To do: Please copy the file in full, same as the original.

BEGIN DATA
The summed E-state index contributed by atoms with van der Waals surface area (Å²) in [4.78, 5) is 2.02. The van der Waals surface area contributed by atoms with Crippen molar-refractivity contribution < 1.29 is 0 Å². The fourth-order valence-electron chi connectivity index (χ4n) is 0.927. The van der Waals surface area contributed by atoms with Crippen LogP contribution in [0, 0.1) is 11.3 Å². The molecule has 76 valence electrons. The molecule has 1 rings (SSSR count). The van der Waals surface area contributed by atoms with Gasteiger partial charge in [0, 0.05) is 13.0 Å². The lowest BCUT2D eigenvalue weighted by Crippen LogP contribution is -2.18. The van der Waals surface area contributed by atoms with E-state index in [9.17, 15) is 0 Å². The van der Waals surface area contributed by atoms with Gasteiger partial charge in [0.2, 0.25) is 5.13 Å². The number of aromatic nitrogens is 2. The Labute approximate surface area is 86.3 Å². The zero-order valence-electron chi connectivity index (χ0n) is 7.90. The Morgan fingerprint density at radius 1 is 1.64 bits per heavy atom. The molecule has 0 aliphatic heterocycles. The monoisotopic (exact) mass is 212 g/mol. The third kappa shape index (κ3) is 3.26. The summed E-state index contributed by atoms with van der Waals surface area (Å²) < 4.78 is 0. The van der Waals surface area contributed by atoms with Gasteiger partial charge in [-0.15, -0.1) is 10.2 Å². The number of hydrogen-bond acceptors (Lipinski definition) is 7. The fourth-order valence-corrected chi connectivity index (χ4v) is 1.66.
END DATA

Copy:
The summed E-state index contributed by atoms with van der Waals surface area (Å²) in [4.78, 5) is 2.02. The van der Waals surface area contributed by atoms with Crippen molar-refractivity contribution < 1.29 is 0 Å². The fourth-order valence-electron chi connectivity index (χ4n) is 0.927. The van der Waals surface area contributed by atoms with Crippen LogP contribution in [0, 0.1) is 11.3 Å². The molecule has 76 valence electrons. The molecule has 1 rings (SSSR count). The van der Waals surface area contributed by atoms with Gasteiger partial charge in [0, 0.05) is 13.0 Å². The lowest BCUT2D eigenvalue weighted by Crippen LogP contribution is -2.18. The van der Waals surface area contributed by atoms with E-state index in [9.17, 15) is 0 Å². The van der Waals surface area contributed by atoms with Gasteiger partial charge in [0.2, 0.25) is 5.13 Å². The number of aromatic nitrogens is 2. The Labute approximate surface area is 86.3 Å². The zero-order valence-electron chi connectivity index (χ0n) is 7.90. The Morgan fingerprint density at radius 1 is 1.64 bits per heavy atom. The molecule has 0 aliphatic heterocycles. The monoisotopic (exact) mass is 212 g/mol. The third kappa shape index (κ3) is 3.26. The summed E-state index contributed by atoms with van der Waals surface area (Å²) < 4.78 is 0. The van der Waals surface area contributed by atoms with Gasteiger partial charge in [-0.15, -0.1) is 10.2 Å². The number of hydrogen-bond acceptors (Lipinski definition) is 7. The fourth-order valence-corrected chi connectivity index (χ4v) is 1.66.